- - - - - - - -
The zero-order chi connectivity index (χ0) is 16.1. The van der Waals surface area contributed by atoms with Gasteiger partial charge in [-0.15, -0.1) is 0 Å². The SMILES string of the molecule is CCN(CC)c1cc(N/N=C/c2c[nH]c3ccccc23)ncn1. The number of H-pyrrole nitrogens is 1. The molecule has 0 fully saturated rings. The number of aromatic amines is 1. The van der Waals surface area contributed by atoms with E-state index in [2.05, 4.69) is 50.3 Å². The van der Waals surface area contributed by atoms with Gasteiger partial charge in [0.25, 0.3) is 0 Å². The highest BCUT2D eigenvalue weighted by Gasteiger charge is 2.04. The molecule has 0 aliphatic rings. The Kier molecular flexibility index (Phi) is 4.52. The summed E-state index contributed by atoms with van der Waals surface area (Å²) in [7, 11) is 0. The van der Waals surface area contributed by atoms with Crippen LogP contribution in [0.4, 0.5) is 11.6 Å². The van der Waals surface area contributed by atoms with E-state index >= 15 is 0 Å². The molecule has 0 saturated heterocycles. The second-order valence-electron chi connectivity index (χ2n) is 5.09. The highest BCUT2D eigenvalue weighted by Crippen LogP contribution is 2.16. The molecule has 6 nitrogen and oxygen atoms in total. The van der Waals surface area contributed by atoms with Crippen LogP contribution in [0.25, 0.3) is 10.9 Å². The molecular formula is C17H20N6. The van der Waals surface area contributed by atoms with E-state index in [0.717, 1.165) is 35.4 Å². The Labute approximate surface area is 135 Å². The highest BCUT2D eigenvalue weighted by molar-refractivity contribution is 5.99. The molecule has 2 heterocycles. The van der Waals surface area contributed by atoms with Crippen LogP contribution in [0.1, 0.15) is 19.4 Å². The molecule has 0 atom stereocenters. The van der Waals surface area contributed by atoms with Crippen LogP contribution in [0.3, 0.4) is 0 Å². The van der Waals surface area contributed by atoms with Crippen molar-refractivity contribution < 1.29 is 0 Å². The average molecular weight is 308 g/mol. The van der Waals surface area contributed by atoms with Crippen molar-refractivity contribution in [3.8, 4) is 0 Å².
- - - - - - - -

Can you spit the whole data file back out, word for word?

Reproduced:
The zero-order chi connectivity index (χ0) is 16.1. The van der Waals surface area contributed by atoms with Gasteiger partial charge in [-0.15, -0.1) is 0 Å². The SMILES string of the molecule is CCN(CC)c1cc(N/N=C/c2c[nH]c3ccccc23)ncn1. The number of H-pyrrole nitrogens is 1. The molecule has 0 fully saturated rings. The number of aromatic amines is 1. The van der Waals surface area contributed by atoms with E-state index in [2.05, 4.69) is 50.3 Å². The van der Waals surface area contributed by atoms with Gasteiger partial charge in [0.25, 0.3) is 0 Å². The highest BCUT2D eigenvalue weighted by Gasteiger charge is 2.04. The molecule has 0 aliphatic rings. The Kier molecular flexibility index (Phi) is 4.52. The summed E-state index contributed by atoms with van der Waals surface area (Å²) in [7, 11) is 0. The van der Waals surface area contributed by atoms with Crippen LogP contribution in [0.4, 0.5) is 11.6 Å². The van der Waals surface area contributed by atoms with E-state index >= 15 is 0 Å². The molecule has 0 saturated heterocycles. The second-order valence-electron chi connectivity index (χ2n) is 5.09. The highest BCUT2D eigenvalue weighted by Crippen LogP contribution is 2.16. The molecule has 6 nitrogen and oxygen atoms in total. The van der Waals surface area contributed by atoms with Crippen LogP contribution in [0.25, 0.3) is 10.9 Å². The molecular formula is C17H20N6. The van der Waals surface area contributed by atoms with E-state index in [0.717, 1.165) is 35.4 Å². The Labute approximate surface area is 135 Å². The highest BCUT2D eigenvalue weighted by molar-refractivity contribution is 5.99. The molecule has 2 heterocycles. The van der Waals surface area contributed by atoms with Crippen LogP contribution in [0.1, 0.15) is 19.4 Å². The molecule has 0 atom stereocenters. The van der Waals surface area contributed by atoms with Crippen LogP contribution in [0.3, 0.4) is 0 Å². The van der Waals surface area contributed by atoms with Crippen molar-refractivity contribution < 1.29 is 0 Å². The average molecular weight is 308 g/mol. The van der Waals surface area contributed by atoms with Crippen molar-refractivity contribution in [3.8, 4) is 0 Å².